Unexpected splendour of Hastings concert

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So here I was more or less against my will going to a concert of the Hastings Philharmonic Choir with a small orchestra of roughly 30 musicians, plus one conductor, called Marcio Da Silva. I was amazed to be sitting there listening and watching something I didn’t expect, a truly good performance.

The first composition was Gesang De Parzen by Johannes Brahms. I had never heard this before, but was delighted with the rendition that both the choir and the orchestra gave.

The next piece of music was the Violin Concerto by Jean Sibelius, the great composer from Finland. The first movement is marked Allegro Moderato, and it opens with a soft pianissimo of strings, which pulsate gently and rhythmically. The soloist then enters with a almost haunting melody. Low woodwind and tympani accompany the soloist in several phrasing runs. The violin then plays cadenza like arpeggios and attaching double stops while running up and down the scales. The entire movement is wrapped in several profound themes which manifest themselves towards the end of the movement.

The second movement is Adagio di Molto, and shows a very lyrical side of a very robust period of music. The third and final movement is Allegro ma non Tanto, quickish but not overly fast. This last but by no means least movement takes real technique to pull off a good performance. The rhythm is extremely hard to follow unless you have a confident conductor. The violin enters with its first theme being on the G string. This first section offers a brilliant display of virtuoso gymnastics. The clarinet and brass introduce the final section, this is upstaged by the violin playing harmonics. To this listener, it is one of the finest in the entire repertoire of violin concertos, and was performed with a beauty that could only be manifested by a top class soloist.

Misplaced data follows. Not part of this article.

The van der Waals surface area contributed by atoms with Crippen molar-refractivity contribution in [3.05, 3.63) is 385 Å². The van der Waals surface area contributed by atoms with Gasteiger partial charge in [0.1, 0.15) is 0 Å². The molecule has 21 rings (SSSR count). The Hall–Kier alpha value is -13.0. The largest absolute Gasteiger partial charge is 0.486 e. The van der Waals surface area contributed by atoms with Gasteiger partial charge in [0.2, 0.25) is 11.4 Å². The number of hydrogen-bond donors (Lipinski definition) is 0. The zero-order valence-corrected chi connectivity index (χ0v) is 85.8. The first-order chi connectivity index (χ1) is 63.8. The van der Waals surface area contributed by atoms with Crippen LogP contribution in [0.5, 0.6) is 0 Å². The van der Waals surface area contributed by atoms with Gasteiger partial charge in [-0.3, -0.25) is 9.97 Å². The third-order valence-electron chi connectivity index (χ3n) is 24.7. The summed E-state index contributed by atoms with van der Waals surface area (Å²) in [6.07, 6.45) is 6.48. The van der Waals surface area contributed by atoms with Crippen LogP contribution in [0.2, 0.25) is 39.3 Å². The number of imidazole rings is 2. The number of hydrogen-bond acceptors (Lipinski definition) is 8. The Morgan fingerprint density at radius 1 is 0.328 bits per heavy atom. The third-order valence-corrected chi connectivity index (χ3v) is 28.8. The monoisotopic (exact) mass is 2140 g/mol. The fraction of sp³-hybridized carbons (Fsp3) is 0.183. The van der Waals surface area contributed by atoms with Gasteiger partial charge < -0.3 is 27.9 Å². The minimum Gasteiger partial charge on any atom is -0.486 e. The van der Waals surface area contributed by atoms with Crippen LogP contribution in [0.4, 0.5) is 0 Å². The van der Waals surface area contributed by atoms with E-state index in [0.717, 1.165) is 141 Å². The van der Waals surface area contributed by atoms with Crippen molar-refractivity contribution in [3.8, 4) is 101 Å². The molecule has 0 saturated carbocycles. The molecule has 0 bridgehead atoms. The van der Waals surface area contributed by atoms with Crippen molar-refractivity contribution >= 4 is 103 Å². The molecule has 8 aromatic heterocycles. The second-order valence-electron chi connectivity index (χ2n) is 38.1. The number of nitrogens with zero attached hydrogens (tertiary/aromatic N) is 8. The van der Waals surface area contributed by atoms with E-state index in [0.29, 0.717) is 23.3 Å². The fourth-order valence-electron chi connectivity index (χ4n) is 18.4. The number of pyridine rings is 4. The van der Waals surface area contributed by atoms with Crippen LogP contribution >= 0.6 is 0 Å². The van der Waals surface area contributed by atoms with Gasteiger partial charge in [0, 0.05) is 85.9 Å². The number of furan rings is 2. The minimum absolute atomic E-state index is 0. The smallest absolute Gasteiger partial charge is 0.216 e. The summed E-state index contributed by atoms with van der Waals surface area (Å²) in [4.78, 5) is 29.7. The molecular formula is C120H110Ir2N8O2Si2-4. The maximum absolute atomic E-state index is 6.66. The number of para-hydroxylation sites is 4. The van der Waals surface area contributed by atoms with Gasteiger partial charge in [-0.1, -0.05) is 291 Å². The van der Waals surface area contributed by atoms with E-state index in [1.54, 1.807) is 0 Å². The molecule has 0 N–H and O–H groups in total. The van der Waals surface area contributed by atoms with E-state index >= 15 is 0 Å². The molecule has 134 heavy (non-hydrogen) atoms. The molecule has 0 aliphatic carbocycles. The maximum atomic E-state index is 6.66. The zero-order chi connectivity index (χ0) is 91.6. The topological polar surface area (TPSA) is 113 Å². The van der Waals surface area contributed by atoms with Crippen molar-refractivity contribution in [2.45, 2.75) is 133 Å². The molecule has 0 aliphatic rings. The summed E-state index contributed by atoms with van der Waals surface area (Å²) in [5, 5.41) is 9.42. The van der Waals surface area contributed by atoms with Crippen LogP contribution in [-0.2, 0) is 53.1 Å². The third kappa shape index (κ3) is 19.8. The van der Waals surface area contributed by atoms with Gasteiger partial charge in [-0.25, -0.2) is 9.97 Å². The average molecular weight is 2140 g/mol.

That soloist was Aysen Ulucan, a Turkish violinist who happens to be married to Marcio da Silva. It was a pleasure to hear her play as she gifted us all with flair, exuberance and brilliance.

Last was Johannes Brahms famous requiem, A German Requiem, performed with a delight and fervour that complimented the piece superbly.

Bravo to the choir, to the conductor, to the soloists, an extra bravo to a very young vibrant orchestra, and lastly to my wife Venka, who dragged me kicking and screaming to a concert that I most thoroughly enjoyed and will remember for a long time. Hastings and St Leonards, you have real talent with this conductor and choir, make sure you don’t let them go. I urge all and sundry to attend their next concert, wherever and whenever it is. Something special has come to the south coast, and we must all appreciate this new arrival. By Peter Georgiadis.